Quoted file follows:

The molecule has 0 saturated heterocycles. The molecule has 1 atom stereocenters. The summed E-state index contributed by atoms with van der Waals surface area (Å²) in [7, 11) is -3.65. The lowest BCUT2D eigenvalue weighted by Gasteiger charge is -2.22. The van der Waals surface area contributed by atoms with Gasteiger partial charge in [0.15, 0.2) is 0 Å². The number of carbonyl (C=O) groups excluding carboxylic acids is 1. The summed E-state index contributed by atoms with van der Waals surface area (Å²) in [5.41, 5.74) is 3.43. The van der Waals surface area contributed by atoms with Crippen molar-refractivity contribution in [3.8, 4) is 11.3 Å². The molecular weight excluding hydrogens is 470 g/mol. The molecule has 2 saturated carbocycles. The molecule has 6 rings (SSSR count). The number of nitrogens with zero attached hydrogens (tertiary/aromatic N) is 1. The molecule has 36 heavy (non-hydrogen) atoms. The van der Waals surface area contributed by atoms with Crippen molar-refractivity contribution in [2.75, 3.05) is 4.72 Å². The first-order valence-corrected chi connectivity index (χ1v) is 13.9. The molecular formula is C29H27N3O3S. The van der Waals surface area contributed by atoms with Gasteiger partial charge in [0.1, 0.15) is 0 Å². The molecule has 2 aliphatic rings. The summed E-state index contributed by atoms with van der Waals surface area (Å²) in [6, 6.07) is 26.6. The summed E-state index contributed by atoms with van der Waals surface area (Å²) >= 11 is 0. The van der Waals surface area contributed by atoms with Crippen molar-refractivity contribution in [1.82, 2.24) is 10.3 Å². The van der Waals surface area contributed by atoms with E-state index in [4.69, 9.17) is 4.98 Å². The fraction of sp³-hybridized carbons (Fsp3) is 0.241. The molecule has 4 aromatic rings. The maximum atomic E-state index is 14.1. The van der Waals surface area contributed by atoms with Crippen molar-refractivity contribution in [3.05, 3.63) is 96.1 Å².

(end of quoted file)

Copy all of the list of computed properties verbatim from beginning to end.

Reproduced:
The molecule has 0 saturated heterocycles. The molecule has 1 atom stereocenters. The summed E-state index contributed by atoms with van der Waals surface area (Å²) in [7, 11) is -3.65. The lowest BCUT2D eigenvalue weighted by Gasteiger charge is -2.22. The van der Waals surface area contributed by atoms with Gasteiger partial charge in [0.15, 0.2) is 0 Å². The number of carbonyl (C=O) groups excluding carboxylic acids is 1. The summed E-state index contributed by atoms with van der Waals surface area (Å²) in [5.41, 5.74) is 3.43. The van der Waals surface area contributed by atoms with Crippen molar-refractivity contribution in [3.8, 4) is 11.3 Å². The molecular weight excluding hydrogens is 470 g/mol. The molecule has 2 saturated carbocycles. The molecule has 6 rings (SSSR count). The number of nitrogens with zero attached hydrogens (tertiary/aromatic N) is 1. The molecule has 36 heavy (non-hydrogen) atoms. The van der Waals surface area contributed by atoms with Crippen molar-refractivity contribution in [2.75, 3.05) is 4.72 Å². The first-order valence-corrected chi connectivity index (χ1v) is 13.9. The molecular formula is C29H27N3O3S. The van der Waals surface area contributed by atoms with Gasteiger partial charge in [0.1, 0.15) is 0 Å². The molecule has 2 aliphatic rings. The summed E-state index contributed by atoms with van der Waals surface area (Å²) in [6, 6.07) is 26.6. The summed E-state index contributed by atoms with van der Waals surface area (Å²) >= 11 is 0. The van der Waals surface area contributed by atoms with Crippen molar-refractivity contribution in [1.82, 2.24) is 10.3 Å². The van der Waals surface area contributed by atoms with E-state index in [4.69, 9.17) is 4.98 Å². The fraction of sp³-hybridized carbons (Fsp3) is 0.241. The molecule has 4 aromatic rings. The maximum atomic E-state index is 14.1. The van der Waals surface area contributed by atoms with Crippen molar-refractivity contribution in [3.05, 3.63) is 96.1 Å².